Track: Chaos & Resilience

Location: Majestic Complex, 6th fl

Day of week: Tuesday

Failure isn’t a question of if, but when. Embracing a habit of introducing chaos on a regular basis strengthens systems. In this track we’ll hear from experts who have designed systems that became increasingly more resilient and reliable over time. Attendees will learn architectural patterns and approaches that didn’t and did work, with take-aways that can be applied to their own systems. Attendees will hear how chaos engineering, disaster recovery testing and other tools are being used to create incredibly resilient systems.

Track Host:
Tammy Butow
SRE Manager @Dropbox

Tammy Butow is an Australian who relocated to the USA in 2014. She lives in San Francisco and is a Site Reliability Engineering Manager at Dropbox. Tammy leads the Databases & Magic Pocket SRE teams. She enjoys working on large scale infrastructure systems and enjoys chaos engineering, resiliency, automation, durability engineering, Go and Linux. Tammy previously worked in Security Engineering and Product Engineering. She likes to ride bikes, skateboard and snowboard. Tammy is the Co-Founder of Girl Geek Academy, a global movement to teach 1 million women technical skills by 2025.

Trackhost Interview

QCon: Interview: What is the Chaos & Resilience track about?

Tammy: The main goal of the Chaos & Resilience track is to share with everyone who's coming along the idea that it's not really a question if failure will happen but when, and present things that we can embrace to strengthen our systems so when they do fail it doesn't impact customers. And it doesn't impact all of the services that we have at our companies. The goal is to help everybody build more resilient systems by using different techniques and we're going to share many techniques throughout the entire day from the number of companies Netflix, DropBox, Betterment, Comcast.

And we also have Bruce Wong who was the person who founded the concept of Chaos Engineering at Netflix, and he's now doing R&D at Twilio, and he's going to talk about the current state of Chaos Engineering and where is heading in the next few years to close out the day. It's going to be really nice, to hear some practical things that I can do right now for my company, and some of the things that I should be thinking about doing in the next two, three, four, five years.

I want people to leave with the idea that even if they have excuses in their minds that it is not going to be enough anyway, or I don't have enough people to do it, or I'm not sure if this is a top priority, these are techniques that one can use to get more time to build better tools, better features for customers, a better product, to make customers happy and get new customers. This will speed up shipping velocity. The techniques that we're going to share are not complicated. They won't take one a lot of time; it's like set it up once, and leave it running for years. You don't need to continuously be changing them.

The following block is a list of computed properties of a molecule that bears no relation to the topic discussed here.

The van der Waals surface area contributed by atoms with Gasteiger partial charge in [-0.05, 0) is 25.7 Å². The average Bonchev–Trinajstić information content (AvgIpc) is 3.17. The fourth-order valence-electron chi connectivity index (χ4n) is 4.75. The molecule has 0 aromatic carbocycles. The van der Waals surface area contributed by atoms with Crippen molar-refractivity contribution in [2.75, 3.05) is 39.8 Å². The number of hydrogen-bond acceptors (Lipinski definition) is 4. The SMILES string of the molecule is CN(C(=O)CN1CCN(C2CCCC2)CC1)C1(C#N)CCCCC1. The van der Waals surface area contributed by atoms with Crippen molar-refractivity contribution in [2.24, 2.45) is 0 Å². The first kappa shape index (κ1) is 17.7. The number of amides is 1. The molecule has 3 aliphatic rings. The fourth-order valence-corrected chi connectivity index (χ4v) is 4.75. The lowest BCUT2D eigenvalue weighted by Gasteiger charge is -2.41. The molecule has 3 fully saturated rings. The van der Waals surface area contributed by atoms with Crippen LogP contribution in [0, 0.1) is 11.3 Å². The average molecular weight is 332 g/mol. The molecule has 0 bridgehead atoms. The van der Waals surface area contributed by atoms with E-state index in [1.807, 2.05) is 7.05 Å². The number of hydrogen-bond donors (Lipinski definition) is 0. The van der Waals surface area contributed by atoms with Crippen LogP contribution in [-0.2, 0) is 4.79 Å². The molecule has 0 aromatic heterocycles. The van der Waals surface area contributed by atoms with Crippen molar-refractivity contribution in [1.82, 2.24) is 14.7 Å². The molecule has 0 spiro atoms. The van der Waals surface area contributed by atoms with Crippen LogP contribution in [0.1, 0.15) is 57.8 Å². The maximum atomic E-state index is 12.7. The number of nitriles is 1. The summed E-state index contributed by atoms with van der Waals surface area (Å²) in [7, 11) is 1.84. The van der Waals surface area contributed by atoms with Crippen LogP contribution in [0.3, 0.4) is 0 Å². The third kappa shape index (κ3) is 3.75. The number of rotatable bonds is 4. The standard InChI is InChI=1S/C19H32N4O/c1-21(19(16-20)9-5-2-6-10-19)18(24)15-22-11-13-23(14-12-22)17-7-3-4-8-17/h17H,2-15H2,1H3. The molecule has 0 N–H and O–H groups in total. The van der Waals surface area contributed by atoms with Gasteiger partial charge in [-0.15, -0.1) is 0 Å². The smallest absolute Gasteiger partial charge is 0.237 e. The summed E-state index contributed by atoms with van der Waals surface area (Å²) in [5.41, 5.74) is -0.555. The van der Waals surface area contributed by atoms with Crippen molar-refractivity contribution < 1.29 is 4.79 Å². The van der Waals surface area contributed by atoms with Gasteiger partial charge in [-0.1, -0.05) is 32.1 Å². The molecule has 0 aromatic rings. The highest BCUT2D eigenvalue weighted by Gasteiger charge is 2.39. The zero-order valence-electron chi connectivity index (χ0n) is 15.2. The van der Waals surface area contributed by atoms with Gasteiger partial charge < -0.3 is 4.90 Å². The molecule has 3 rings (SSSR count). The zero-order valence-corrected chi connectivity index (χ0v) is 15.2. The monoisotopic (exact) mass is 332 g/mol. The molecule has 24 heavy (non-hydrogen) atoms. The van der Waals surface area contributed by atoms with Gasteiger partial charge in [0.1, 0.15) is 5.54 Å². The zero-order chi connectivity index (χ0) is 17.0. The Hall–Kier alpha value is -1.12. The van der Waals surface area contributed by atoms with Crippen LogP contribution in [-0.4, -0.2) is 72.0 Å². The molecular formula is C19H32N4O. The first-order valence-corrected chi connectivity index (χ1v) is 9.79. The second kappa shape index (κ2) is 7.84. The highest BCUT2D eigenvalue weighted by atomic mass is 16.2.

10:35am - 11:25am

by Leonid Movsesyan
Engineering Manager @Dropbox

In the modern world, tech companies build their products on extremely reliable servers that never break. They’re stacked in the racks with highly reliable switches with firmware that is rock solid and guaranteed to have no bugs. These switches talk to each other over super low latency networks that have close to zero packet loss rates. And this whole thing is located in the building with infinite and redundant power supply. Just kidding, it’ll all break.

Companies can buy the most...

11:50am - 12:40pm

by Bruce Wong
R&D Leadership at @Twilio

“I don’t always test my resilience, but when I do, it’s at 3 a.m.”

“I don’t always test my resilience, but when I do, it’s in Prod.”

“I don’t always test my resilience, but when I do, its an outage!”

These were the days… the days before Chaos Engineering. More and more practitioners are on their way to discovering the benefits of Chaos Engineering. What started as an odd, bold, and even scary practice has been embraced by many in the pursuit of more nines. This talk...

1:40pm - 2:30pm

by John Mileham
VP Architecture @Betterment

Resilience in the face of chaos is a tall order. As a vertically integrated financial institution where rapidly delivered features with complete data consistency and scrupulous correctness are all non-negotiable, Betterment had its work cut out for it. So we moved the goalposts - inward. By eliminating complexity that many teams consider table stakes, we’ve built a distributed software ecosystem that empowers engineers to do their best work with a minimum of high-wire distributed systems...

2:55pm - 3:45pm

by Jearvon Dharrie
Senior Software Engineer @Comcast

When talking about resiliency and Elixir, The Open Telecom Platform (OTP) is usually the main topic discussed. In this talk we will discuss other factors that contribute to Elixir's perfect match for fault tolerance and resiliency. Topics that will be discussed are, ease of deploying, operations and monitoring, typespecs, and the BEAM's forgiving nature.

4:10pm - 5:00pm

Open Space
5:25pm - 6:15pm

by Nora Jones
Senior Chaos Engineer @Netflix

Chaos Engineering is described as "the discipline of experimenting on a distributed system in order to build confidence in the system's capability to withstand turbulent conditions in production". This is immensely beneficial when executed properly, however all too often the road to cultural acceptance may not match our expectations as SREs, Chaos Engineers, and Productivity engineers.

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